Curr Diab Rep (2017) 17:132 https://doi.org/10.1007/s11892-017-0966-0 DIABETES EPIDEMIOLOGY (NM MARUTHUR, SECTION EDITOR) Persistent Organic Pollutants as Risk Factors for Obesity and Diabetes 1 3,4,5 1,2 1,2 Chunxue Yang & Alice Pik Shan Kong & Zongwei Cai & Arthur C.K. Chung Springer Science+Business Media, LLC 2017 Abstract epidemiologic studies suggest a positive association between Purpose of review The rising prevalence of obesity and dia- POPs and risk of developing diabetes. betes cannot be fully explained by known risk factors, such as Summary Understanding the relationship of POPs with obe- unhealthy diet, a sedentary lifestyle, and family history. This sity and diabetes may shed light on preventive strategies for review summarizes the available studies linking persistent or- obesity and diabetes. ganic pollutants (POPs) to obesity and diabetes and discusses . . . plausible underlying mechanisms. Keywords persistent organic pollutants obesity diabetes Recent findings Increasing evidence suggest that POPs may metabolic diseases act as obesogens and diabetogens to promote the development of obesity and diabetes and induce metabolic dysfunction. POPs are synthesized chemicals and are used widely in our Introduction daily life. These chemicals are resistant to degradation in chemical or biological processes, which enable them to exist According to the data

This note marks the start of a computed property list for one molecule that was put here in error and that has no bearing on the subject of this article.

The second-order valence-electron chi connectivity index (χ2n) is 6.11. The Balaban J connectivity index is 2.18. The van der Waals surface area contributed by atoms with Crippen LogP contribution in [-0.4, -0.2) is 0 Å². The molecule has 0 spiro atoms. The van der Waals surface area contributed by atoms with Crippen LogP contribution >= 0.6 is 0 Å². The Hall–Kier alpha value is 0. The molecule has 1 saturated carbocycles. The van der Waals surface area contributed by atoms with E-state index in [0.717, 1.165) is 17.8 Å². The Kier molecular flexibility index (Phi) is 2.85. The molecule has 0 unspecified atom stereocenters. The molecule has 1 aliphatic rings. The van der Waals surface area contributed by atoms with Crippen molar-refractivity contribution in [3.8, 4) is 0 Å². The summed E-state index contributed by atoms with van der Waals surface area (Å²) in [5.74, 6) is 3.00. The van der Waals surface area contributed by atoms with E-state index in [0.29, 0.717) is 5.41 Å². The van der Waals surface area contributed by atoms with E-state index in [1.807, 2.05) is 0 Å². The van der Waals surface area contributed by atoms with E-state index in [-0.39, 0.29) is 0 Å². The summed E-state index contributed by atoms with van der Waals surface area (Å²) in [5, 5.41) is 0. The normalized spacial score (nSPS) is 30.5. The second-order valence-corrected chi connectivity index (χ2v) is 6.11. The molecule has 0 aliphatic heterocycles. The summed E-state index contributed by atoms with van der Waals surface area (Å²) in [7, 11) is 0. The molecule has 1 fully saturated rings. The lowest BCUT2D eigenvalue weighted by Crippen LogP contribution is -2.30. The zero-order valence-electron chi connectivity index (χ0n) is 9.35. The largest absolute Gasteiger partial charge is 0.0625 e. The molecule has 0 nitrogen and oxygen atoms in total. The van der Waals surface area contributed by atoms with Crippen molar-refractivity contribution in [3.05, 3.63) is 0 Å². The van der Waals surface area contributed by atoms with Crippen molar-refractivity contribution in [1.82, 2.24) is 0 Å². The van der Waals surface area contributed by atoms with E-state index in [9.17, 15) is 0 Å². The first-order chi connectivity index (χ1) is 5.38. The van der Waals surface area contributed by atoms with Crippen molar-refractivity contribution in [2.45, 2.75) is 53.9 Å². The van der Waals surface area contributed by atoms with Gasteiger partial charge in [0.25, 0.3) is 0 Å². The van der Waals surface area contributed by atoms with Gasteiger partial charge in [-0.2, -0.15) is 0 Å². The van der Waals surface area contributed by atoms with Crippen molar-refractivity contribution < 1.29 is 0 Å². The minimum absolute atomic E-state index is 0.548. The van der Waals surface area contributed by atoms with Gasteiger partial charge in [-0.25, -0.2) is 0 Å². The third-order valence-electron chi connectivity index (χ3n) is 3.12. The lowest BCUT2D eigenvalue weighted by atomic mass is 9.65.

Current Diabetes Reports – Springer Journals
Published: Nov 2, 2017
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